It’s summer and that means it’s time to travel! With vacations and adventures awaiting you this summer, it’s important to document your travels. There are a few techniques you should keep in mind when packing your suitcase and your camera. We talked with Tracey Heppner of Follow Your Heart Photography Tours to get 5 key tips on successful travel photography.
1. Pack the Right Items
Pack only what you need and what you want to carry. Remember, you probably aren’t going to have help during your travels carrying around your stuff, so less is more!
When I travel, I travel with one main body (Canon 5dm2), a second body (Canon 5d) that I use for backup (or if I’m in a place I don’t want to keep changing lenses I put one on it), a long lens (70-200, 4.0) a wide (16-35, 2.8) and a 50mm, 1.2 mid range lens. Why do I choose those lenses? Well for one, I don’t own a 28-70 anymore. So instead, I bring the wide for scenery and buildings, the long for distance. I use the long for when I like to stay back and document life and the 50mm for great portraits when I really to embrace the culture and its people.
I also pack more than enough memory cards and my Macbook pro with a pocket size hard drive. I have my files copied 3 times. I do it because I like to know that if my laptop got stolen, I still have my hard drive and cards. Or if my hard drive corrupts, I still have my cards and laptop. I cover my bases.
I carry this all in my Lowepro computrekker backpack. It’s compact and it’s in all there. My batteries and chargers fit wonderfully as well as my laptop. It’s the perfect travel bag when I want to be compact. My backpack has traveled everywhere with me – throughout the USA and Canada, all over Italy, Turkey and Germany, and to many islands of the Philippines.
Good shoes are important too! The amount of walking you will do, you want to make sure you have great soles on your feet. Also, don’t forget travel insurance. You always want to bring that, not only for yourself but to cover your gear if anything were to happen.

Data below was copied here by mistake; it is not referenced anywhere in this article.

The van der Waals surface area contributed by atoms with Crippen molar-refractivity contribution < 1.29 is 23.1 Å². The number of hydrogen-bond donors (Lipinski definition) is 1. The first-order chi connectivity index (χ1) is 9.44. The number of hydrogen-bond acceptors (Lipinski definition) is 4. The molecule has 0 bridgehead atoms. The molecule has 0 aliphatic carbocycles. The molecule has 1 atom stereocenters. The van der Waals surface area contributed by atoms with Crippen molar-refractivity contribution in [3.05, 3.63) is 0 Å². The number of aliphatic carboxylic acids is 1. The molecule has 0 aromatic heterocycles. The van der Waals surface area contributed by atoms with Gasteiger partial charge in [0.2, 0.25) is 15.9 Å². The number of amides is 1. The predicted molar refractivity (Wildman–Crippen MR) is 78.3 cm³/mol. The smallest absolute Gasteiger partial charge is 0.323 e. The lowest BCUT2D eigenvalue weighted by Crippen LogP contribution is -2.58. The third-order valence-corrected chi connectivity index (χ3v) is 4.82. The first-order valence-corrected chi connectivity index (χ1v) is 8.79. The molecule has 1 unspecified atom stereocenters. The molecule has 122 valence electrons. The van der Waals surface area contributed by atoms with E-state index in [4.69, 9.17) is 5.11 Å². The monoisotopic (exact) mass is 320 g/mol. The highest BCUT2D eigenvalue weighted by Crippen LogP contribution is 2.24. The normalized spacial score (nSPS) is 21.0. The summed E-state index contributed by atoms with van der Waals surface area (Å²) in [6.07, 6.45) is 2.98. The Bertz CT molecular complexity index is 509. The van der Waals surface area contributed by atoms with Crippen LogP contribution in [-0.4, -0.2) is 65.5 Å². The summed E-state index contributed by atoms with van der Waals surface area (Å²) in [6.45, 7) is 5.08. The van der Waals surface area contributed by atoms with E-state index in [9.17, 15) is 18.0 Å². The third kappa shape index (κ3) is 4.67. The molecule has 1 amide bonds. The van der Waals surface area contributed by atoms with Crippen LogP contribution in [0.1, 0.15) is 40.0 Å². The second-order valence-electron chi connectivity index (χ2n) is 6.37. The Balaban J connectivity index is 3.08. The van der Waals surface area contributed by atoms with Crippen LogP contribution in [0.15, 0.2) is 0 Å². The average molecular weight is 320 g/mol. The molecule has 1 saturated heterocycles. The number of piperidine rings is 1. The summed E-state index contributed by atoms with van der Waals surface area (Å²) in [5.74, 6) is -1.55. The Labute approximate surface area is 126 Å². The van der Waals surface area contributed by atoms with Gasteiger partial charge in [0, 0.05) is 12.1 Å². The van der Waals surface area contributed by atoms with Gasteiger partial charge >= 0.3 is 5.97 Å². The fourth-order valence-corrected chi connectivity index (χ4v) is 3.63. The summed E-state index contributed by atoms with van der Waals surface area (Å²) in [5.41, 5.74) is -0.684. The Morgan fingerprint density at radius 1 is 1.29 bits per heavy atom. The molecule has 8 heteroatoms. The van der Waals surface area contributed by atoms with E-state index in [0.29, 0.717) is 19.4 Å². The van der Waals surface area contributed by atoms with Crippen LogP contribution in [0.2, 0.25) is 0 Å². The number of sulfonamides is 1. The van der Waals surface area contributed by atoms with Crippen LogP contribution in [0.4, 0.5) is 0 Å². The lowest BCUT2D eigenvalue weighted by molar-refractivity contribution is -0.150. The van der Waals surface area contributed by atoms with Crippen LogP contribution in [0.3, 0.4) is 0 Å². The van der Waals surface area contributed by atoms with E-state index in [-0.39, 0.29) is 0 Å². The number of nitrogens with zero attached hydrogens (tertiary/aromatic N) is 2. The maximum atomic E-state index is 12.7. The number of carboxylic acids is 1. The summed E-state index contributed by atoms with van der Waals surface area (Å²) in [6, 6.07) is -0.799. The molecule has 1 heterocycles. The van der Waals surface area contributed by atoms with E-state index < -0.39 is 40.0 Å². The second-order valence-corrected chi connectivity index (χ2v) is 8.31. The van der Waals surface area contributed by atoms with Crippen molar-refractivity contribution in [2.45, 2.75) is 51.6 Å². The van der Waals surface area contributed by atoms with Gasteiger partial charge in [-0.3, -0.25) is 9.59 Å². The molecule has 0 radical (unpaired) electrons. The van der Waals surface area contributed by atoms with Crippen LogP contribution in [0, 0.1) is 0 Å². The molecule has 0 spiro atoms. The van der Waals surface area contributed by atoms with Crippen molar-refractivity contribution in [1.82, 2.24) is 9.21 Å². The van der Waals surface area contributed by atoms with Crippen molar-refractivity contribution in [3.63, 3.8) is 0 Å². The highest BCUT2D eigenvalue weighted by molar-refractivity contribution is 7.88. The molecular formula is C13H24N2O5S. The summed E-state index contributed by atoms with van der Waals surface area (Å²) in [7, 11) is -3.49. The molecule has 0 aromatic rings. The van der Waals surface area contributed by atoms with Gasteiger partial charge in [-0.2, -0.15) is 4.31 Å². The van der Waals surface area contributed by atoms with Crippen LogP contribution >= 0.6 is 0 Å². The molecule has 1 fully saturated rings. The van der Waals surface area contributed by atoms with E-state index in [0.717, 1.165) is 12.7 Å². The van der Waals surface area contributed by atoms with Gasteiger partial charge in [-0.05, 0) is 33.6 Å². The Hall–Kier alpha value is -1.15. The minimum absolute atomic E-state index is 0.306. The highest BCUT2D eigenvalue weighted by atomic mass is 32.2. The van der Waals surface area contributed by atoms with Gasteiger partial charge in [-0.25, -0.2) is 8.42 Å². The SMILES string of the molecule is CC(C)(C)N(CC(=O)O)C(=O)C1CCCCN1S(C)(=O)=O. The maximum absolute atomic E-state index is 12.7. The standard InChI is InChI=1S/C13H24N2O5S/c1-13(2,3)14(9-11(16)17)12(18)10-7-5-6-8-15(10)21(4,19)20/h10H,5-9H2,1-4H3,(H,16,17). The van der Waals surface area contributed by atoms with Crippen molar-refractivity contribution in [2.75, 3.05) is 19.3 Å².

Study where you are going and be sure to go off the beaten track . When I am on the ground wherever I am traveling, I like to have a good idea of what I want to see and do and leave the rest for wandering and going with the flow.
For example, my first visit to Venice, Italy, I knew I wanted to see San Marco square. I found it on a map, photographed it and then ventured through the back streets. I found more jewels and gems by going off the beaten track than I could have ever imagined.
Each place has its own iconic shots that I want to get. I make notes in a little note pad that I stuff in my bag so I won’t forget. I love lists, so this works well for me. When you shoot these iconic places, try and get different angles and shoot it from a different point of view than what is normally “typical”. You could come up with one of your favorite “postcards” from that city by looking at it in a new light.
I also research the areas and places to see if there are special events and cultural things that are going on that I will be able to photographed and really make my experience in these amazing places unforgettable.
3. Photograph Passionately
Shoot it like you’re never going to shoot there again. I always have in my mind when I’m shooting in different places abroad, “If I don’t ever make it back here again, I want to make sure I have all I can get from my shots.” That sounds like a big order to fill, but if you really document and be journalistic in your approach, it pays off. Try telling a story through some of your photos so that when you get back home you have these images full of life and meaning behind them and you will LOVE them for years to come.
I did this when I was at Oktoberfest in Munich one year; I didn’t know if I would ever be back here. So I put on my 50mm and my wide and away I went, getting in the faces of beer-drinking tourists and locals inside the big beer garden tents and yet capturing the massiveness of these with my wide. I haven’t been back to Munich or Oktoberfest, yet, but I am really happy with how I captured my time there. I didn’t miss anything.
4. Be Friendly
A smile goes a long way. Not only does it allow you to engage the locals and what’s going on around you when you travel, it also allows you to ask permission to take their photo for a portrait.
I have experienced this time and time again. Once in Chinatown in Manila, Philippines I was walking down the street and saw this most adorable old Chinese man vegetable vendor. I knew there was a portrait to be had there. So I started up conversation and we chatted some, I looked at his beautiful vegetables. And then I popped the question: “Picture? You?” At first his smiled and said, “No, no!”. I looked at him with a smile and said, “just one.” And he obliged. One of my favorite photos.